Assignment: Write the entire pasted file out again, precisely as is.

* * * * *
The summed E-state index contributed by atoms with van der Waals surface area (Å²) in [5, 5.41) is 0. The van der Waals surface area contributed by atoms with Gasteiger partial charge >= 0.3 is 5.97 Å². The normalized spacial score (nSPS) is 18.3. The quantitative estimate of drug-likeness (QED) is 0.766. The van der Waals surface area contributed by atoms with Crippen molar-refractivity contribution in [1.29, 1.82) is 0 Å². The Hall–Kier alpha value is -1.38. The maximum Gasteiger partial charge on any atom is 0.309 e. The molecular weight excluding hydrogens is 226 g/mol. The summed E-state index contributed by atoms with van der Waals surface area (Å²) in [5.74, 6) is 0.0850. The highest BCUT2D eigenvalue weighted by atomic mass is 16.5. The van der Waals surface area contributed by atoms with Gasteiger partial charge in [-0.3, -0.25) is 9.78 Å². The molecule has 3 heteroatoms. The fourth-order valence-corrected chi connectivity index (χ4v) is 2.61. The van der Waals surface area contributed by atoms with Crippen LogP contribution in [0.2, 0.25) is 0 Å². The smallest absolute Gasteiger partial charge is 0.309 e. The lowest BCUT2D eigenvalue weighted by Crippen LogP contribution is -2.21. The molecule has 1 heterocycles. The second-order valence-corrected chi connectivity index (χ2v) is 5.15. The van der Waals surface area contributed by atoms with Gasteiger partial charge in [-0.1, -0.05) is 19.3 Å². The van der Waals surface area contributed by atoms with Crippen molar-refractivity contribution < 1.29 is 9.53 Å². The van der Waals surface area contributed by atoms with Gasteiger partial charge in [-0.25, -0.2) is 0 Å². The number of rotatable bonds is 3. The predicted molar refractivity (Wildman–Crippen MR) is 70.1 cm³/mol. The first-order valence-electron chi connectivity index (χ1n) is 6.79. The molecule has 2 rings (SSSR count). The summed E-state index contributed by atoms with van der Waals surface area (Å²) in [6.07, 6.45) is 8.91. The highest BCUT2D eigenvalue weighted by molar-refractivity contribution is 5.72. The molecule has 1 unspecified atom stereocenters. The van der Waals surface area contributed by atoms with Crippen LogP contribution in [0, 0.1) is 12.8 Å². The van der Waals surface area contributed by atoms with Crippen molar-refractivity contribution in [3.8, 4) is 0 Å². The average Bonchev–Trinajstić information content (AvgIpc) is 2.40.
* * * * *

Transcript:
The summed E-state index contributed by atoms with van der Waals surface area (Å²) in [5, 5.41) is 0. The van der Waals surface area contributed by atoms with Gasteiger partial charge >= 0.3 is 5.97 Å². The normalized spacial score (nSPS) is 18.3. The quantitative estimate of drug-likeness (QED) is 0.766. The van der Waals surface area contributed by atoms with Crippen molar-refractivity contribution in [1.29, 1.82) is 0 Å². The Hall–Kier alpha value is -1.38. The maximum Gasteiger partial charge on any atom is 0.309 e. The molecular weight excluding hydrogens is 226 g/mol. The summed E-state index contributed by atoms with van der Waals surface area (Å²) in [5.74, 6) is 0.0850. The highest BCUT2D eigenvalue weighted by atomic mass is 16.5. The van der Waals surface area contributed by atoms with Gasteiger partial charge in [-0.3, -0.25) is 9.78 Å². The molecule has 3 heteroatoms. The fourth-order valence-corrected chi connectivity index (χ4v) is 2.61. The van der Waals surface area contributed by atoms with Crippen LogP contribution in [0.2, 0.25) is 0 Å². The smallest absolute Gasteiger partial charge is 0.309 e. The lowest BCUT2D eigenvalue weighted by Crippen LogP contribution is -2.21. The molecule has 1 heterocycles. The second-order valence-corrected chi connectivity index (χ2v) is 5.15. The van der Waals surface area contributed by atoms with Gasteiger partial charge in [-0.1, -0.05) is 19.3 Å². The van der Waals surface area contributed by atoms with Crippen molar-refractivity contribution < 1.29 is 9.53 Å². The van der Waals surface area contributed by atoms with Gasteiger partial charge in [-0.25, -0.2) is 0 Å². The number of rotatable bonds is 3. The predicted molar refractivity (Wildman–Crippen MR) is 70.1 cm³/mol. The first-order valence-electron chi connectivity index (χ1n) is 6.79. The molecule has 2 rings (SSSR count). The summed E-state index contributed by atoms with van der Waals surface area (Å²) in [6.07, 6.45) is 8.91. The highest BCUT2D eigenvalue weighted by molar-refractivity contribution is 5.72. The molecule has 1 unspecified atom stereocenters. The van der Waals surface area contributed by atoms with Crippen LogP contribution in [0, 0.1) is 12.8 Å². The van der Waals surface area contributed by atoms with Crippen molar-refractivity contribution in [3.8, 4) is 0 Å². The average Bonchev–Trinajstić information content (AvgIpc) is 2.40.